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Cradled in a fine evocation of the world of the New York art scene circa 1976 and the tumult of labor protests in Italy are a torrent of shorter narratives, almost like a Thousand and One Nights. Most though not all of the stories she tells are enjoyable and contribute to the world she's portraying. I'm not certain it all hangs together, but I suspect I'll be chewing this one over for a while.
The narrator has a pleasant voice that is just right for the protagonist's unsure 23-year-old self. When she says "I" you really believe she's the one telling you this story. However, her intonation is sometimes way off, as if she's concentrating on keeping a smooth delivery at the expense of understanding what she's saying.
5 of 5 people found this review helpful
What did you love best about The Flamethrowers?
<br/>When I decided to listen to The Flamethrowers I was guardedly hopeful that the world Rachel Kushner was brazened enough to tackle, the world of gritty, downtown New York in the 1970’s, would live up to my expectations. Expectations set high since I am long time resident of lower Manhattan with an appreciation of art and counter intuitive thinking, both central elements of that place and time. She did not disappoint. Ms. Kushner’s knowledge of art, the people and places that made up the scene and the meticulous research of events swirling in the 70’s is spot on. This allowed her to recreate with accuracy the mood of deserted cobblestoned streets and dilapidated lofts, populated by colorfully independent, smart and destructive urban nomads. <br/><br/>Ms. Kushner is not only an imaginative story teller weaving truths with flights of fantasies but she has the ability to write in loving prose beautifully rendering even the grimy haunts of counterculture New York as it teeters on the edge of anarchy and bankruptcy. <br/><br/>The story shifts gears as smoothly as a high performance motorcycle as it speeds across the salt flats from New York to Italy and the South Pacific. To enhance the mood of the 70’s, she creates a loosely structured plot like time itself, made up of rivulets of events that swirl and mingle into the larger river of time and history. This coupled with the sultry voice of narrator Christina Traister, giving life to Reno, our guide on this odyssey as she shares her experiences with the cool, objectivity of an anthropologist makes The Flamethrowers an entoxicating motorcycle ride that speeds us out of a place of conformity to a world of intellectual possibilities. This is a ride with all the excitement and uncertainty of the open road. A ride worth taking.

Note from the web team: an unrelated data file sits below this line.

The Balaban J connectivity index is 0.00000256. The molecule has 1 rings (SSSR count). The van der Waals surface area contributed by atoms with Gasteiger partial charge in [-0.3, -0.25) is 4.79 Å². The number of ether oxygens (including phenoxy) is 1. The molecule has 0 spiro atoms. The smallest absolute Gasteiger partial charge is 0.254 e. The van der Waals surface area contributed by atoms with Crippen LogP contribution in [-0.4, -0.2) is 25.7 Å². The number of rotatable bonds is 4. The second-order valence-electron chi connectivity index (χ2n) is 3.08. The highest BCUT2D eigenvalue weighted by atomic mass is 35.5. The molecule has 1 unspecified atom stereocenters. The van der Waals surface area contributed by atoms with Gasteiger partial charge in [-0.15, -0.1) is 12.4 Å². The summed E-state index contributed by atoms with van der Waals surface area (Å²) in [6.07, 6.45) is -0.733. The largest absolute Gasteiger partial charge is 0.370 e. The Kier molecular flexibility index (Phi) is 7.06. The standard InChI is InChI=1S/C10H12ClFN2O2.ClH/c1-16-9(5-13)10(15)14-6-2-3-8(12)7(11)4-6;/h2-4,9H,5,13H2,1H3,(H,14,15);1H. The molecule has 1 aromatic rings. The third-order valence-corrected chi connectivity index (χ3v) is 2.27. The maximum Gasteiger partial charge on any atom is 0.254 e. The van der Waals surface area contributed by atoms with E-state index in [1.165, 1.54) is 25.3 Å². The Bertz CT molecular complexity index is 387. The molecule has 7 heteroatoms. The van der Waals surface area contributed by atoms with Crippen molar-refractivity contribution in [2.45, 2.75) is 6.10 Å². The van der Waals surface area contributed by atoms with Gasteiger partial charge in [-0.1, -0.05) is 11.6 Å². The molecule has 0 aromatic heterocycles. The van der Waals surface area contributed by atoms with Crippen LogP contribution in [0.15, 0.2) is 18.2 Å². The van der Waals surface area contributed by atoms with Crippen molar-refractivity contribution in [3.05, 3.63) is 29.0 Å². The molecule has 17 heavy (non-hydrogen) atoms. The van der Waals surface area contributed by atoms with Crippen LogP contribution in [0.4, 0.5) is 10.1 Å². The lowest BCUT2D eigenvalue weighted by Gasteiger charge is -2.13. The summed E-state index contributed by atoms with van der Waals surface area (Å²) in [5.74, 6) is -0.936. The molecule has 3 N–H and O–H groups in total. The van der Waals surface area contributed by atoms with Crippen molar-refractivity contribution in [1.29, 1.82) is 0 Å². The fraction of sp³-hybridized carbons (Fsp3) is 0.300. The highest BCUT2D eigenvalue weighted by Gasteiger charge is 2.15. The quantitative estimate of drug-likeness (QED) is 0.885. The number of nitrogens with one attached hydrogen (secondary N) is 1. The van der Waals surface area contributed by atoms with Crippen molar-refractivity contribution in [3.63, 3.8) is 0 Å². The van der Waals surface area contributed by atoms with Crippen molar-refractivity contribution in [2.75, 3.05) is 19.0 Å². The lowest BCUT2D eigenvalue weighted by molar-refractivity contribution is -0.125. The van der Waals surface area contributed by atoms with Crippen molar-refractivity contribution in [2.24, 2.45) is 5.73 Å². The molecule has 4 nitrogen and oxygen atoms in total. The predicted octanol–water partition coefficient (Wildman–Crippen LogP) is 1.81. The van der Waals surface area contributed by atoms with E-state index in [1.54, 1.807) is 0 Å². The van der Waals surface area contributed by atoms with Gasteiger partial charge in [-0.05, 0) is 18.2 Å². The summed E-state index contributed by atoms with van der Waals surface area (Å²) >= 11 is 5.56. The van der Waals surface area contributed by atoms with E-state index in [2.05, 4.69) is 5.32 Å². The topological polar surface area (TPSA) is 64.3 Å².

3 of 3 people found this review helpful